« Continue Browsing

e-mail article Print     e-mail article E-mail

Bob and Jeanne Swick, Moorhead, Published May 04 2013

Letter: Thanks to a unique community

We would like to thank some lovely people we encountered recently. After moving from out of state in 2008, we began volunteering with the local Salvation Army during the 2009 flood. This year, we worked on the Emergency Disaster Services Command team, an all-volunteer arm of the local corps office normally tasked with responding to area fires and other requests for assistance. This experience was like no other, affording us a look into the complex organizational structure that makes the Salvation Army so successful in disasters around the world. While some members of the EDS team are retired, the majority hold down full-time jobs while sharing their time and skills. Both of us feel very blessed to have been a small part of this talented group.

We’d like to personally thank our incident commander, Dave Hinkley, an organizational genius who was able to grasp hundreds of tiny pieces of information for the entire effort from city and county sources and calmly put them on a spreadsheet in 20 minutes and steer a clear course. I’m sure his employer, Border States Electric, already appreciates his talents, but we’d like to add our thanks as well.

EDS Operations Chief Bryan Hagen was equally unflappable, efficient and professional. Retired from the North Dakota Air Guard, Hagen combined his military expertise with his personal mantra for caring and giving. The rest of us were the beneficiaries of the talents of these two men.

Maj. Harold Baugh, an experienced corps officer, pulled out all the stops to help us; and Cassidy and Joe, besides working to feed hundreds every day in their small corps kitchen, willingly shared their space. Laura, corps volunteer coordinator, pulled the best volunteers out of her hat to make our work lighter – what a great job each of you did. Thanks, too, to the members of the Salvation Army Incident Management Assistance Team who arrived from many areas to lend their help. We’d also like to acknowledge the great interaction with our Red Cross friends, who have the same desire to serve.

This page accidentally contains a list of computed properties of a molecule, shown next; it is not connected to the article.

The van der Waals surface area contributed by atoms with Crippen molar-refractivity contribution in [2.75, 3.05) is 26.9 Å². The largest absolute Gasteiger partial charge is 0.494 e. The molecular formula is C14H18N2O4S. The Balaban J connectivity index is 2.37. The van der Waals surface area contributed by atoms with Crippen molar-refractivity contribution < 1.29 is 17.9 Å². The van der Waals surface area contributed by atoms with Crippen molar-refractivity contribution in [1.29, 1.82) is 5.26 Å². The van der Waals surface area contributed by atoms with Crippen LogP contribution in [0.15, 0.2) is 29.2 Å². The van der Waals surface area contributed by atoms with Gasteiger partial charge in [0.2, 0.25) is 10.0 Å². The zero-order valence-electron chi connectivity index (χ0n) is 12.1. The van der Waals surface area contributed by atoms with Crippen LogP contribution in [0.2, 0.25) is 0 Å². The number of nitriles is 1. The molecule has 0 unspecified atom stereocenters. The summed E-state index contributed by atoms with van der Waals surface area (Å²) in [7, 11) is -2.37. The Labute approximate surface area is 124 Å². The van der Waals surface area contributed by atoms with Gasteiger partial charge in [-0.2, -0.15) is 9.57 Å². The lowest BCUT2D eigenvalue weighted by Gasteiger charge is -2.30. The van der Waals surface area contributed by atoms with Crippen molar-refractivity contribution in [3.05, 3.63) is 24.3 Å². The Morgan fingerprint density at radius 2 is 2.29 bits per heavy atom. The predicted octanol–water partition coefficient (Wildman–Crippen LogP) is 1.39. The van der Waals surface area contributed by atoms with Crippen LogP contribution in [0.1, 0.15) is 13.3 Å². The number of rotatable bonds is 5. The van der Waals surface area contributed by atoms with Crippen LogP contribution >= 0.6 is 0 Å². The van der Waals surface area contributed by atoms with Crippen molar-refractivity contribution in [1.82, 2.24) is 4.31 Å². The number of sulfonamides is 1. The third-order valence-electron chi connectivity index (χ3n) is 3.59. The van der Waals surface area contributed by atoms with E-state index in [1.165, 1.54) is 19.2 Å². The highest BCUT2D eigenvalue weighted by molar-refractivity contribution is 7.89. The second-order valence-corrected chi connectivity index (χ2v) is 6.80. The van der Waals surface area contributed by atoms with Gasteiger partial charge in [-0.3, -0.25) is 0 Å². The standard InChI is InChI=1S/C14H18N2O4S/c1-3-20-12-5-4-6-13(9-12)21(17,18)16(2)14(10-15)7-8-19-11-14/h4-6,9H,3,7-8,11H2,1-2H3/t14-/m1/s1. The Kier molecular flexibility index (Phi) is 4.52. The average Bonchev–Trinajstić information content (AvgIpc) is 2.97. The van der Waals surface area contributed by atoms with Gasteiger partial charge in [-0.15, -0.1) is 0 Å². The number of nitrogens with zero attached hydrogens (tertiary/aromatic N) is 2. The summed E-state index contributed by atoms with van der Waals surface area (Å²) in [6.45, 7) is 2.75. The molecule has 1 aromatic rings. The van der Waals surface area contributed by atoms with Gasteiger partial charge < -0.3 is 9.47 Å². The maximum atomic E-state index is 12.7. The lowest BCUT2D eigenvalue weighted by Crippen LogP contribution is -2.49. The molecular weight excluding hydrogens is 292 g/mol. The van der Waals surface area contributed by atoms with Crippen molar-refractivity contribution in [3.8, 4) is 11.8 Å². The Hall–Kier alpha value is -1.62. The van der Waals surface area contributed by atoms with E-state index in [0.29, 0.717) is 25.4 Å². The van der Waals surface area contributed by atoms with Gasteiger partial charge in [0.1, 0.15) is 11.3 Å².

I am particularly grateful to Terry and Magda and the membership of First Lutheran Church of Fargo; they produced 1,000 sandwiches an hour for a total of nearly 20,000 sandwiches this year. Astounding! I also interacted with many local businesses who donated food and services, gratis; thank you for your generosity.

Our biggest thanks go to our kids, the ones who gave of themselves and who are learning the lessons of community service at a young age. Wow, you ate a lot! Worked hard! We are very proud of each of you.

No matter how high the flood waters go (or do not go), preparation has to be undertaken – prepare for the worst, be thankful for the least. There is no area of the U.S. that could perform this miracle with the regularity with which we seem to need it. From the mayor and his staff, to the fantastic firefighters, city/county law enforcement personnel, guardsmen and Sandbag Central employees – all highly intelligent, competent and hardworking men and women – we appreciate each of you. I spent many days at SBC, watched the employees cheer the first closing and watched their determined and exhausted faces and bodies put it back up a second time. Each worked his heart out. From Terry and Jen to the forklift drivers and heavy equipment operators, whose high-speed skills allowed them to accomplish what had to be done quickly and should have been set to music and put on YouTube. What choreography!

I’d also like to personally thank a man named Matt, whose normal day job is as an environmental chemist. He was always so helpful, showing unfailing kindness and courtesy each time we approached him. Also a big thank-you to another of the kindest and most caring men on the planet, Volunteer Coordinator Dan Mahli. I encountered him at SBC and again at the Emergency Operations Center (another area of high competency) – always concerned and interested in everyone.

Thanks to all, named and unnamed. Fargo is lucky to have each of you, and we are honored to live here.